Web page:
First, it is vitally important to set an early date for achieving disarmament, along with a clear, realistic timetable, and to work hard and be seen to work hard to achieve it. I strongly support the date proposed by the mayors for peace. The year 2020 will be the 75th anniversary of the terrible destruction of Hiroshima and Nagasaki, and also the 50th anniversary of the NPT. An American president once set an ambitious goal of placing a man on the moon within a decade, and this year we have celebrated the 40th anniversary of that human achievement. Eleven years is not too little to demonstrate real commitment and real progress, even if full achievement of the end goal may prove to be somewhat beyond our reach in just a decade.
Second, it is essential that we begin work on the large new problems that call for attention once we take seriously the goal of achieving complete elimination of nuclear weapons, not for a brief moment, but forever. In an important essay in this direction, researchers George Perkovich and James Acton have noted that the main questions associated with disarming below minimal thresholds to zero, and establishing an effective international regime in support of global abolition have never seriously even been asked by the foreign policy and nuclear weapons establishments. This work needs to begin at once, in a setting that guarantees transparency and inclusiveness for all interested parties, which should include all 192 Member States plus observers in the United Nations.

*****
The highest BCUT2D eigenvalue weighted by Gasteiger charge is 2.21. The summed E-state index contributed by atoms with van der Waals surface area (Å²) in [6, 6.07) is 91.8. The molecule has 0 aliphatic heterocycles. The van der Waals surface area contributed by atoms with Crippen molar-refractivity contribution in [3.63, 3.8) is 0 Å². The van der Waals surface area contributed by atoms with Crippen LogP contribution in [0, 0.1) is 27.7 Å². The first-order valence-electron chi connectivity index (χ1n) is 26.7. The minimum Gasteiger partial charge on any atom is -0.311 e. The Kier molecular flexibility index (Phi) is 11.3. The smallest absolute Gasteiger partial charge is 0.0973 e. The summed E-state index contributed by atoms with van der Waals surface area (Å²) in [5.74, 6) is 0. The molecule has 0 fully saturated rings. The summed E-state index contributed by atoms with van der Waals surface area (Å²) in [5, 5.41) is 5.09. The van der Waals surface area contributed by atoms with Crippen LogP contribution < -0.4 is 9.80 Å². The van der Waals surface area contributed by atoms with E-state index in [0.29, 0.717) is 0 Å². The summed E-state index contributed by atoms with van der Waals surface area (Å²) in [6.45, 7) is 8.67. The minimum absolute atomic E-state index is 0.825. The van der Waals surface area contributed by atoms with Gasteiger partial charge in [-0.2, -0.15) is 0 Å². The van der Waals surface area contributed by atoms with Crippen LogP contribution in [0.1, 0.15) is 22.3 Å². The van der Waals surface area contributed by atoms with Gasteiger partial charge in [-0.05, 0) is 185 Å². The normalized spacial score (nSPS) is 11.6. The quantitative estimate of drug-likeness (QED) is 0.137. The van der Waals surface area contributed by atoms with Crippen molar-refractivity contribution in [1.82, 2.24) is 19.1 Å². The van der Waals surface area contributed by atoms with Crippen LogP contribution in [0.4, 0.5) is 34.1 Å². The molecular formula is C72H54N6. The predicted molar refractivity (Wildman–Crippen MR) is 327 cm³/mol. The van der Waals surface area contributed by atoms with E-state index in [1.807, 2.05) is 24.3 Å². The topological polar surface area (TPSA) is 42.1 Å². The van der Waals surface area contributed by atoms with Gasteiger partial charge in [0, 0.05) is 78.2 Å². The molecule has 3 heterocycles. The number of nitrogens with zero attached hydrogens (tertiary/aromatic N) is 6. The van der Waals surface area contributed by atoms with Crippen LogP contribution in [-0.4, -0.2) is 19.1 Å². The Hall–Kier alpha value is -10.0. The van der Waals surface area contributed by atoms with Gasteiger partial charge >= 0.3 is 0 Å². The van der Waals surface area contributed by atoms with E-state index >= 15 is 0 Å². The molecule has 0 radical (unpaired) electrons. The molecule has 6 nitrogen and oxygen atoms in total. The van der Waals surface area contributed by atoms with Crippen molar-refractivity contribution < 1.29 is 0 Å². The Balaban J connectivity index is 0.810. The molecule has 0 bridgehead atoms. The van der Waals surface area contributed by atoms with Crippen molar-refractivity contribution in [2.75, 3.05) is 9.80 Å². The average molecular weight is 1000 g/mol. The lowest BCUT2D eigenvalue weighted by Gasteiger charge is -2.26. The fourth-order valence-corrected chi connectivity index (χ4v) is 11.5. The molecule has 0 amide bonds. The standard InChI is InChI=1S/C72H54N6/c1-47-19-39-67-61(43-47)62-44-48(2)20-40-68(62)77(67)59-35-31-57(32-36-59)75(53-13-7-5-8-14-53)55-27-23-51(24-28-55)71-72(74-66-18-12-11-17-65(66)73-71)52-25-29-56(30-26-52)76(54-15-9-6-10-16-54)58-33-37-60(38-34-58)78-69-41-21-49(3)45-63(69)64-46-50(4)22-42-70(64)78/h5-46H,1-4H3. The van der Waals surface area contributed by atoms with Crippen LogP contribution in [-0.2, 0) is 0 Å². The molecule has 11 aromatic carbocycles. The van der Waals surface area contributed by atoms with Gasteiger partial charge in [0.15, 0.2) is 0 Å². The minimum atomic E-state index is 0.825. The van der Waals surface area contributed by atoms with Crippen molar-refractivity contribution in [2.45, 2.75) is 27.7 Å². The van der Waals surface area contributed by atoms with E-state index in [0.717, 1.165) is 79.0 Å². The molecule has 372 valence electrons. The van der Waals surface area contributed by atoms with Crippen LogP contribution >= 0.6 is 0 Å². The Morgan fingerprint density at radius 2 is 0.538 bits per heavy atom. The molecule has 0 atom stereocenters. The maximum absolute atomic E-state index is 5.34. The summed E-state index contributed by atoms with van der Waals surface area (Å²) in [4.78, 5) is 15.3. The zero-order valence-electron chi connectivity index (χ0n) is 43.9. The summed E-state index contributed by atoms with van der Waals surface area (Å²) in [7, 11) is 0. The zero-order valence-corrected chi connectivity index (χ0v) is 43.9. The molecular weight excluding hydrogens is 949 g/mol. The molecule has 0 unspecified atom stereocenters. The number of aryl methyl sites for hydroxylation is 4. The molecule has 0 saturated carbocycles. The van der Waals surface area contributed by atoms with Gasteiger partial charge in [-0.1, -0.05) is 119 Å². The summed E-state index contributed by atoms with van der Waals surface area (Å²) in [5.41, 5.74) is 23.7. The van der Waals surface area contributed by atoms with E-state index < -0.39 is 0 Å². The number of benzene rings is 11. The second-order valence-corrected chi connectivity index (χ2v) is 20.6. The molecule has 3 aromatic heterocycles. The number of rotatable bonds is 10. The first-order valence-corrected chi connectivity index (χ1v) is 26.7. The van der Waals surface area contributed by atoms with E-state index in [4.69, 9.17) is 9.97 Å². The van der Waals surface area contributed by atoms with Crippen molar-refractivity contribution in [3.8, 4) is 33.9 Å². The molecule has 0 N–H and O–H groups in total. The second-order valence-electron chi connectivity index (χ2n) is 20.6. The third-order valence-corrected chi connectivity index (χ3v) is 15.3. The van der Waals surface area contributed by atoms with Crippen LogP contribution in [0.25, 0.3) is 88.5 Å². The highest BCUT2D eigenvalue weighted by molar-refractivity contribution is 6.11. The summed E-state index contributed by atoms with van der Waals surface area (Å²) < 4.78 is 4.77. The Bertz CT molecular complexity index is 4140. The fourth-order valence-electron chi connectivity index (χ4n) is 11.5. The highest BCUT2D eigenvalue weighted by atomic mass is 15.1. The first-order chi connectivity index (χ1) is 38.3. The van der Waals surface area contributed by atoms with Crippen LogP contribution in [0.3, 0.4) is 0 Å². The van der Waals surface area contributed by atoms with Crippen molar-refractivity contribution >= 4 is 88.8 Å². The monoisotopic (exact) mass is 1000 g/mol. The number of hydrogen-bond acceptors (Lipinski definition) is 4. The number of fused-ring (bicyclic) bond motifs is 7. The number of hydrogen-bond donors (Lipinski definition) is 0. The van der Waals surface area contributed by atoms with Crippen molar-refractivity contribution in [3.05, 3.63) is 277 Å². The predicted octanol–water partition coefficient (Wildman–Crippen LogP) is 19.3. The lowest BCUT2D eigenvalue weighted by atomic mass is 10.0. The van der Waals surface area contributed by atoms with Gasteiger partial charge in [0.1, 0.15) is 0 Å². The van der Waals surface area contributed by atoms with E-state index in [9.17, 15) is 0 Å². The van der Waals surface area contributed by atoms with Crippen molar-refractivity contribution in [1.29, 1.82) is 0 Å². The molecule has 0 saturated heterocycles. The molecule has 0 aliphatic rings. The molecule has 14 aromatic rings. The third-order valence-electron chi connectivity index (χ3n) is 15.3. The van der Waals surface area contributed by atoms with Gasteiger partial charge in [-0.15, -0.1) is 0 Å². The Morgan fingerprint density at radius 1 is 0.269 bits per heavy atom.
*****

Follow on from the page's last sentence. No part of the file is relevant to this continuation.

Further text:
Third, all nuclear weapons “haves,” including those outside the NPT regime, should begin to build credibility and enhance the legitimacy of the international non-proliferation regime by placing their own enrichment and weapons programs under international monitoring and inspection regimes. This step is indispensable if we are going to manage nuclear rivalries and persuade countries like Iran that we are prepared to accept a peaceful nuclear energy program, but not a weapons program.
Finally, to achieve legitimacy and enhance effectiveness, the whole process needs to be brought into the United Nations system, where it truly belongs. It is possible, and highly desirable, to have private efforts, independent scientific inquiry, and other non-UN initiatives, but there should be a strong presumption that the findings of all such efforts should be made available to all nation-states through UN agencies, and the UN’s organizations should be strengthened to be able to engage as a peer with any governmental agency.
For Humanity and for Mother Earth
I am pleased to join with the Mayors for Peace in your extraordinary campaign to bring a profound sense of moral responsibility, hope, commitment, common sense, reason and the power of many hundreds of thousands of collaborators all over the world.
Together we can show that a better world really is possible.